We read in verse 12 that the Lord commanded Moses to go up a mountain in order that he might see the Promised Land. He was allowed to see it from afar, but he was not allowed to enter it, because he had disobeyed the Lord and dishonoured him when he had struck the rock instead of speaking to it as the Lord had commanded him in Numbers 20. Aaron too have disobeyed the Lord and had died previously. Now it was time for Moses to die. His actual death is not recorded until Deuteronomy 34, but here the Lord announces it.

Moses does not argue with the Lord or try to persuade him to do otherwise. Instead Moses submits to the will of the Lord. But he’s concerned for the well-being of God’s people; and is concerned about who will succeed him as the leader of God’s people. And since the Lord is the God of the spirits of all mankind — which means he rules over all — Moses asks the Lord to appoint someone to be over the people.

The Lord answered him and made clear that Joshua, son of Nun, should be appointed in his place. Take him — he tells Moses in verse 18 — and lay your hand on him. Laying hands was a way of setting aside someone for a special office. For instance, back in Numbers 8, Moses was commanded to lay hands on the Levites to set them apart for their work. Now, Moses was to lay his hand on Joshua to set him apart as leader.

The Lord said that Joshua was a man in whom the spirit was. This perhaps means he had the wisdom and skill and competence to be the leader of God’s people; but these qualities surely come from the Holy Spirit, who equips God’s people to serve the Lord.

The Lord also commanded Moses to present Joshua before the priest and the entire assembly. So, this was to be a public commissioning service, so that everyone would see that the Lord had set Joshua apart for this work. And the Lord commanded Moses to give Joshua ‘some of his authority’ so that the people will obey him. So, although he would be the leader in place of Moses, he would not possess the same authority as Moses, but only ‘some’ of his authority. Moreover, whereas Moses spoke to the Lord face to face, Joshua must rely on Eleazar to discern for him the will of the Lord, because we’re told in verse 21 that Eleazar would obtain decisions from the Lord using the Urim. The Urim and Thummim was the special device they used in those days to ascertain God’s will.

And according to verses 22 and 23, Moses did what the Lord commanded and he took Joshua and made him stand before the priest and the assembly. Moses laid hands on him and commissioned him.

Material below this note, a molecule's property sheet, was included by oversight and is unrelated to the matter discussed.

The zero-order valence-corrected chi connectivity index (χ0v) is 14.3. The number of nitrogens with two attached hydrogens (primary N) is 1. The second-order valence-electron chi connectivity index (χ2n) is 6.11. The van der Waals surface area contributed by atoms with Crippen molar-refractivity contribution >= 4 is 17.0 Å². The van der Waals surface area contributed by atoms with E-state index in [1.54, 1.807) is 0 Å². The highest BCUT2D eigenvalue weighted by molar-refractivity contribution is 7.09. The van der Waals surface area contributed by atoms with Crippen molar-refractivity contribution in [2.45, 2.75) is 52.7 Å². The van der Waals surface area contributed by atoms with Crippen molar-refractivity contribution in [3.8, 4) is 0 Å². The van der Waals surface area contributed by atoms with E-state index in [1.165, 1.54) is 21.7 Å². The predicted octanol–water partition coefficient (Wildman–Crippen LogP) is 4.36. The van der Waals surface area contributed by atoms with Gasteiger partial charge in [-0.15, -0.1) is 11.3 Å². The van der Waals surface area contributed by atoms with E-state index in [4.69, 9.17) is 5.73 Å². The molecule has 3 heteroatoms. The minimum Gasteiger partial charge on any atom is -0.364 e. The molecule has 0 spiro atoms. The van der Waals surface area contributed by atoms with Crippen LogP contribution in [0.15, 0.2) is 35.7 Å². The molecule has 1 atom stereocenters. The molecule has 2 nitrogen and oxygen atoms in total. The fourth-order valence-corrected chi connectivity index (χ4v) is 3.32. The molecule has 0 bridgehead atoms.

But what kind of leader was Joshua going to be? He wasn’t going to be a priest, because they already had a priest: Aaron was the first High Priest; and he was succeeded by his son, Eleazar; and the Lord had commanded that one of Aaron’s descendants would always serve as priest. So, Joshua was not to be a priest.

He wasn’t to be a prophet, either, because he needed to rely on Eleazar to discern the will of the Lord. And later, the Lord would send prophets like Elijah and Elisha to proclaim the word of the Lord to his people. So, he wasn’t be be a prophet.

What kind of leader was he to be? Well, look back to verse 17 where we have the expression:

to go out and to come in [before the people], one who will lead them out and bring them in.

Going out and coming in and leading the people out and bringing them in are military terms and describe the work of a king who would lead his people out into battle and bring them safely back home afterwards. And Moses went on to say in verse 17 that without such a leader the people would be like sheep without a shepherd. Again, kings were often likened to a shepherd, who watched over and cared for and protected their sheep. In the same way, a king watched over and cared for and protected his people. So, Moses was asking the Lord to provide his people with a kind of king, who would rule over the people on God’s behalf and lead God’s people to victory over their enemies.

And since he was a kind of king, he points to Christ the King, who is an even greater king than Joshua ever was, because whereas Joshua was able to lead the people to victory over the Canaanites, the Lord Jesus leads his people in victory over sin and Satan and over death. By his death on the cross, he has freed us from the penalty we deserve for our sins. And because he was raised and is alive forevermore, he’s able to rescue us from Satan’s tyranny and to bring us into his own kingdom of grace. And he promises to raise his people from the grave and to give us everlasting life in his presence. Joshua was to become a great leader, but the Lord Jesus is even greater, because he has conquered sin and Satan and death for us and for all his people.

And the Lord Jesus is a greater leader than Moses ever was, because Moses was a sinner who broke the Lord’s command and he dishonoured the name of the Lord. And so, he forfeited the right to enter the Promised Land; and he only saw it from afar. But the Lord Jesus was perfectly obedient to his Father in heaven; and he never once dishonoured his holy name. And because he was perfectly obedient and did all that his Father sent him to do, he has entered, not the earthly Promised Land, but the heavenly one. He’s gone before us; and will one day return to gather his people together and to bring us at last to our Promised Land in the new heaven and earth.

Moses only saw the Promised Land from afar. Joshua was able to lead the people to the earthly Promised Land. But Christ our King is able to lead us to the true Promised Land where we’ll enjoy perfect peace and rest forever. And so, we should give thanks to God for him; and we should look to him to keep us and to lead us all the way to eternal life in the presence of our God.